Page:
This sunny summer Tuesday in Rogers, a placid air pervades the atmosphere. On both sides of the road, newly built houses with luxuriant lawns bewitch your eyes. In front of one such house on Jasmine Way, the broadcaster waits, sporting a sporty white vest and shorts, a black, Menards-branded baseball cap sitting on his clean-shaven head. He’s on the phone, a black Motorola V Razr snuggling against his left ear while the right hand gesticulates, swaying up and down, left and right. As you step out of the car, he hangs up, embraces you like a long-sought sibling and leads you into his home and then into his home office, while his young daughter, Feyintoluwa, watches with some amusement.

You can hardly wear a frown in the presence of this vivacious gentleman. “I hope you don’t mind that this office looks rough,” he says jocularly, his right hand making one wide sweep across the room. “That is deliberate. They say if your office is neat and tidy, it is the sign of a sick mind! So I try to keep these papers scattered around. It is just to show you how hard-working I am!”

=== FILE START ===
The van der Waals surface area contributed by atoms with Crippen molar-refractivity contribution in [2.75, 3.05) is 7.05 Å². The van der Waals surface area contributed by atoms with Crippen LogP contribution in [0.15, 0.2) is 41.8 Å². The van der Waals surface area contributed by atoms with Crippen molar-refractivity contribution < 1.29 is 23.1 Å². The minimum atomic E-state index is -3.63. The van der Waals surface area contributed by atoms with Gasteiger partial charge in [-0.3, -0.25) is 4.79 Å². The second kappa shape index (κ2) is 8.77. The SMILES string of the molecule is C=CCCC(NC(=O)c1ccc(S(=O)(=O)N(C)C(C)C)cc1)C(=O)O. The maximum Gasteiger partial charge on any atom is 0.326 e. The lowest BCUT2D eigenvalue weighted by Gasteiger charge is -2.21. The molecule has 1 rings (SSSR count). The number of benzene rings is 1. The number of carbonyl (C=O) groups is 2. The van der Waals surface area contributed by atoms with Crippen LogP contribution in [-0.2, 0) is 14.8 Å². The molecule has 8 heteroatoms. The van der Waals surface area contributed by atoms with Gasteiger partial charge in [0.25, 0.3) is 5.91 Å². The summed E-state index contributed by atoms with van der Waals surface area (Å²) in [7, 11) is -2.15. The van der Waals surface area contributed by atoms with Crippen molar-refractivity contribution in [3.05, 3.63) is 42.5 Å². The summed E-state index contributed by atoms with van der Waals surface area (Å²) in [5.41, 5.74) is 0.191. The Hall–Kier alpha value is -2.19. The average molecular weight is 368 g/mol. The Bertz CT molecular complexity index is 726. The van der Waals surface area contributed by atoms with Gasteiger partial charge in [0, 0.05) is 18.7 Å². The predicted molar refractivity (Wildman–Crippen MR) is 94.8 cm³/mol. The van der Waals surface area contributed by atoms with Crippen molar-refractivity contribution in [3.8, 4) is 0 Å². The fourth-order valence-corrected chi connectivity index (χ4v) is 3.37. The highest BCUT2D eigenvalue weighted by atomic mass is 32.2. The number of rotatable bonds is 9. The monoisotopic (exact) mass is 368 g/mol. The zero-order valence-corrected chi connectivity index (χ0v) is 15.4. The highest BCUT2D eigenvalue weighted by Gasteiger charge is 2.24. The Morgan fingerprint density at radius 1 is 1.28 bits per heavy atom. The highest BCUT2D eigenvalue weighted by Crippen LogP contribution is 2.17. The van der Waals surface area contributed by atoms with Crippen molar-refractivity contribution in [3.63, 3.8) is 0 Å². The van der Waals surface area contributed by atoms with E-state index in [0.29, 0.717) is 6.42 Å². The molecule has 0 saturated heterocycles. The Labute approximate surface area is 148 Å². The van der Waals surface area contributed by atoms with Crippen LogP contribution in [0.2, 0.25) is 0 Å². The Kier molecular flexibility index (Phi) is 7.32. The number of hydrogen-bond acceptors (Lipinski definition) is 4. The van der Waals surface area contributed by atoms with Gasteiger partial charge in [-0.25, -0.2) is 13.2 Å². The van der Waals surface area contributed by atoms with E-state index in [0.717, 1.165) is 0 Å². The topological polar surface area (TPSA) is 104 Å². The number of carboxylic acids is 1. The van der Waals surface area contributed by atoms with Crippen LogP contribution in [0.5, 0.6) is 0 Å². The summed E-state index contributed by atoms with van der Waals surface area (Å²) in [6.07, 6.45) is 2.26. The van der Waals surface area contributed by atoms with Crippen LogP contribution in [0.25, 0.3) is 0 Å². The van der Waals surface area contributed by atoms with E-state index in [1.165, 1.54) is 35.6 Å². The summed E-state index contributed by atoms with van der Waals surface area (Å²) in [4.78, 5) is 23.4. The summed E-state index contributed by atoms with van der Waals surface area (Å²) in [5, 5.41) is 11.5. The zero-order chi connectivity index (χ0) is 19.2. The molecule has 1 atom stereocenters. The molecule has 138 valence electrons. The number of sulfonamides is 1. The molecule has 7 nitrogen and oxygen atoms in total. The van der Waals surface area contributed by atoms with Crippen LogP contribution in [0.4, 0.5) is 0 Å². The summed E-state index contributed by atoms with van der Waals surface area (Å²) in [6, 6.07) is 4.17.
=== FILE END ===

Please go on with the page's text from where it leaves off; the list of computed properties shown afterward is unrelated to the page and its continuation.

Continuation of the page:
Ekisola’s office is compact, yet cute, tucked somewhere in the left corner of the exquisite living room. A little white fridge sits by the corner to your right. Behind the crowded table, a huge shelf sheltering an assorted collection of books stands imposingly.

From the walls, several frames shielding sundry pictures gaze at you. There are dozens more beside the computer, inside a big album. You see those featuring him and his family, one of him in a handshake with King Sunny Ade, another with his former boss, Dr Raymond Dokpesi. There are photographs of him with then Lagos State military administrator, (now Osun State governor), Prince Olagunsoye Oyinlola. There are others showing him with Fuji star, Adewale Ayuba, with the late Toba Opaleye and Gbenga Adeboye, with Dr Sikiru Ayinde Barrister. There’s a large photograph of him and Miliki megastar turned man of God, Evangelist Ebenezer Obey. And dozens more in this big black album loaded with various images of the past and the present.

The broadcaster surveys Obey’s picture and sighs. “When I am feeling very low, and I listen to any of Obey’s albums, I become transformed immediately. That man is not just a musician. He’s a prophet.”

You may also like


Segun Adeyi August 22, 2011 - 12:27 pm

Where is Alex Conde please ? These guys need good recognition NOW !!!

My favourite DJ…Allllllllllleeeeeeeeeeeeeex Condi !

Segun Adeyi August 22, 2011 - 12:24 pm